It’s also why, since March 2020, there’s been a vociferous cohort demanding an end to lockdown. They don’t work! We’ve needlessly trashed our economy. The numbers of dead are over reported. We have to learn to live with COVID. It’s only the flu. It doesn’t exist. It’s all just one huge conspiracy.
So many voices united by a yearning to have a “normal” life.
He’s been all over the news recently, trashing the government he was once part of, and tearing pounds of flesh from the Prime Minister he helped get elected. It could be argued that his testimony was revelatory, in a “we knew that already” kind of way. It confirms many of the things, anyone who’d been paying attention for the last year, already suspected. One thing is for certain, his evidence to the health and science select committee, was a damning account of Boris Johnson’s negligent response to the COVID-19 pandemic.
Side note. I hope Cummings’ critique of Johnson raises more than a few red flags for those faithful to our dolt of a Prime Minister. Hopefully it will make them look at their foppish leader with fresh, critical, eyes. Unfortunately, as blind allegiances is all there is these days, that’s about as likely as Johnson remaining faithful to his new wife. Johnson’s supporters, it seems, have hitched themselves to his chariot, and are happy to drag their naked king wherever he wants to go. Thus spake the binaries of a political landscape Cummings helped create. Us and them. Be one of us, and tow that line, or be a “bed-wetting” heretic.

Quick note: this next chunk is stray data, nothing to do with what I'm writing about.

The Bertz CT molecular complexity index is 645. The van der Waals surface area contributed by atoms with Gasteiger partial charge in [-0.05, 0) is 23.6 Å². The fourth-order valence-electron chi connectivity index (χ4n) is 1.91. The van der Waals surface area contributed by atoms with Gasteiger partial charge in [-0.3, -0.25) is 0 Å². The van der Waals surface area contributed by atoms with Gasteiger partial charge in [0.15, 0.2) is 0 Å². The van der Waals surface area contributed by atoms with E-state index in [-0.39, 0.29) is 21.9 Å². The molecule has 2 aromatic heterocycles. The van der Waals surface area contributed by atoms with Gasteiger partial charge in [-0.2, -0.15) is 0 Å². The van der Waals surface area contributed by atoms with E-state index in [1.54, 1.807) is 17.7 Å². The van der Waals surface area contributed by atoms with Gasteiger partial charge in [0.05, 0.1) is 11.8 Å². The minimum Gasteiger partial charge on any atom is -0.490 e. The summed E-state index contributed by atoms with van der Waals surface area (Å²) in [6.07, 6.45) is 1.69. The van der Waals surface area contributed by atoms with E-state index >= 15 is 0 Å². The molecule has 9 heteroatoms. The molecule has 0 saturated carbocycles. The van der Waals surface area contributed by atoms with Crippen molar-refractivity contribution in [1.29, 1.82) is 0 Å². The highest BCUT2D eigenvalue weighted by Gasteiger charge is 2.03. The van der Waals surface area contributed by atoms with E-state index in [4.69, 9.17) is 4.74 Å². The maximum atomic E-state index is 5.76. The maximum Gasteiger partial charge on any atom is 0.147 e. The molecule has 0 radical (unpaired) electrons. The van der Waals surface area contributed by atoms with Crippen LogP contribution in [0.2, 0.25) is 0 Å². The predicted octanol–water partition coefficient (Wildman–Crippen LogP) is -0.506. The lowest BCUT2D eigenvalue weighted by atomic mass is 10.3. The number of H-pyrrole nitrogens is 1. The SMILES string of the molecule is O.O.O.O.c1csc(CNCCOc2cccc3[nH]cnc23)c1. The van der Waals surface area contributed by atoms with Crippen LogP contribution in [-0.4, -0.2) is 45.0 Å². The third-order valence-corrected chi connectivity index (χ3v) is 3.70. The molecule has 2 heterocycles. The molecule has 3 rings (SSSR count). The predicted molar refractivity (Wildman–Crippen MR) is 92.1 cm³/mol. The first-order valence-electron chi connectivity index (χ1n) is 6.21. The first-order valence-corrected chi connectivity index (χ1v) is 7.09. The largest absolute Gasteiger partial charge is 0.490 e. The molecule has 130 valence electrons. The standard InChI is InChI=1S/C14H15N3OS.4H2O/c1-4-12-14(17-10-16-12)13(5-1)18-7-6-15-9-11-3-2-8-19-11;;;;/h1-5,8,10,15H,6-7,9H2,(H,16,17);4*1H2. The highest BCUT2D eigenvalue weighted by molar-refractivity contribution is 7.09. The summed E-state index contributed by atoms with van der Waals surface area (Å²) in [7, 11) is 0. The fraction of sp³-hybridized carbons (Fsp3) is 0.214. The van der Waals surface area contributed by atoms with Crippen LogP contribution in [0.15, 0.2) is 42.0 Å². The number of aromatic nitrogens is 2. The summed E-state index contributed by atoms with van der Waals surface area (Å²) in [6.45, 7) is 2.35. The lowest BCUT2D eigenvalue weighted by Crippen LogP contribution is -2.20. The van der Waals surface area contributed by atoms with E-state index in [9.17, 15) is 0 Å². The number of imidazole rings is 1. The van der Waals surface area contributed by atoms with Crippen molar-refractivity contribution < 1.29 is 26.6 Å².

None of that’s why I think “Cummings is a smartarse”.
If you listen to him talk. The tone of his voice. Those long sentences. Information heavy. Corralling. It feels as if he has the answer before the question has been asked. I don’t think Cummings is an idiot. Far from it. But I do think he’s a know-it-all. And in this instance, one with a narrative to sell. He’s cast himself here as a hero, battling a world of incompetence. The one with the answers. If only people listened.
Some take this “know-it-allness’ for genius. Personally I don’t see it that way. To me he’s just another smug smartarse. The way a first year undergraduate is a smartarse. The way Clark, in the bar scene from Good Will Hunting (1997), is a smartarse.
Good Will Hunting was written by Ben Affleck and Matt Damon, and directed by Gus Van Sant. At its core Good Will Hunting is a coming of age story. Will, played by Damon, must come to terms with the traumas of his childhood, accept his genius, and earn the love of a good woman. If you haven’t seen it, you should. It won Best Original Screenplay for Damon and Affleck at the 70th Academy Awards.